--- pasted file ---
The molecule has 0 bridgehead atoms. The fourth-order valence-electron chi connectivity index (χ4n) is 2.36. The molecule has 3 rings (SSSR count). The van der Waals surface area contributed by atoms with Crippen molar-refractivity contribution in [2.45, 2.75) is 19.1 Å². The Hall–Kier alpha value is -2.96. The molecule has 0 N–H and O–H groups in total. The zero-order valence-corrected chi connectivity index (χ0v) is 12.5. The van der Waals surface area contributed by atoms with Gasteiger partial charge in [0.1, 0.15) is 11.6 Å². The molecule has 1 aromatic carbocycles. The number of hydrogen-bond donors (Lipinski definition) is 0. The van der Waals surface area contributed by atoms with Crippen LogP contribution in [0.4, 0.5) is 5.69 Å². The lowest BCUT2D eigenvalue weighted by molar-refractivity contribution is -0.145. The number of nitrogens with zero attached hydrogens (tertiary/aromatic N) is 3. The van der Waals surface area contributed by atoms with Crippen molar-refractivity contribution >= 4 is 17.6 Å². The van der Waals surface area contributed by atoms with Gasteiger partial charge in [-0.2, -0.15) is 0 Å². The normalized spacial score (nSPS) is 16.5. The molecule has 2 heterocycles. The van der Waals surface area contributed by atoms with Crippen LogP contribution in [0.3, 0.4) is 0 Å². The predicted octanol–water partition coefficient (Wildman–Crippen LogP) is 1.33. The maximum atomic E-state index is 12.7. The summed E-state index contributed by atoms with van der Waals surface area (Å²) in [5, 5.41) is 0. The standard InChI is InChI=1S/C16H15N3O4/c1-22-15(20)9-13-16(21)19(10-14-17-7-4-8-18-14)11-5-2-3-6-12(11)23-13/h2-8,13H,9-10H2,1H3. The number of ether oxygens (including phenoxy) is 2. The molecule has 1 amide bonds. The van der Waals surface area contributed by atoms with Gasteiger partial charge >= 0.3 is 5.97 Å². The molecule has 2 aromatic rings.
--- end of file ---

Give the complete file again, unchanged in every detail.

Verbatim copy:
The molecule has 0 bridgehead atoms. The fourth-order valence-electron chi connectivity index (χ4n) is 2.36. The molecule has 3 rings (SSSR count). The van der Waals surface area contributed by atoms with Crippen molar-refractivity contribution in [2.45, 2.75) is 19.1 Å². The Hall–Kier alpha value is -2.96. The molecule has 0 N–H and O–H groups in total. The zero-order valence-corrected chi connectivity index (χ0v) is 12.5. The van der Waals surface area contributed by atoms with Gasteiger partial charge in [0.1, 0.15) is 11.6 Å². The molecule has 1 aromatic carbocycles. The number of hydrogen-bond donors (Lipinski definition) is 0. The van der Waals surface area contributed by atoms with Crippen LogP contribution in [0.4, 0.5) is 5.69 Å². The lowest BCUT2D eigenvalue weighted by molar-refractivity contribution is -0.145. The number of nitrogens with zero attached hydrogens (tertiary/aromatic N) is 3. The van der Waals surface area contributed by atoms with Crippen molar-refractivity contribution >= 4 is 17.6 Å². The van der Waals surface area contributed by atoms with Gasteiger partial charge in [-0.2, -0.15) is 0 Å². The normalized spacial score (nSPS) is 16.5. The molecule has 2 heterocycles. The van der Waals surface area contributed by atoms with Crippen LogP contribution in [0.3, 0.4) is 0 Å². The predicted octanol–water partition coefficient (Wildman–Crippen LogP) is 1.33. The maximum atomic E-state index is 12.7. The summed E-state index contributed by atoms with van der Waals surface area (Å²) in [5, 5.41) is 0. The standard InChI is InChI=1S/C16H15N3O4/c1-22-15(20)9-13-16(21)19(10-14-17-7-4-8-18-14)11-5-2-3-6-12(11)23-13/h2-8,13H,9-10H2,1H3. The number of ether oxygens (including phenoxy) is 2. The molecule has 1 amide bonds. The van der Waals surface area contributed by atoms with Gasteiger partial charge >= 0.3 is 5.97 Å². The molecule has 2 aromatic rings.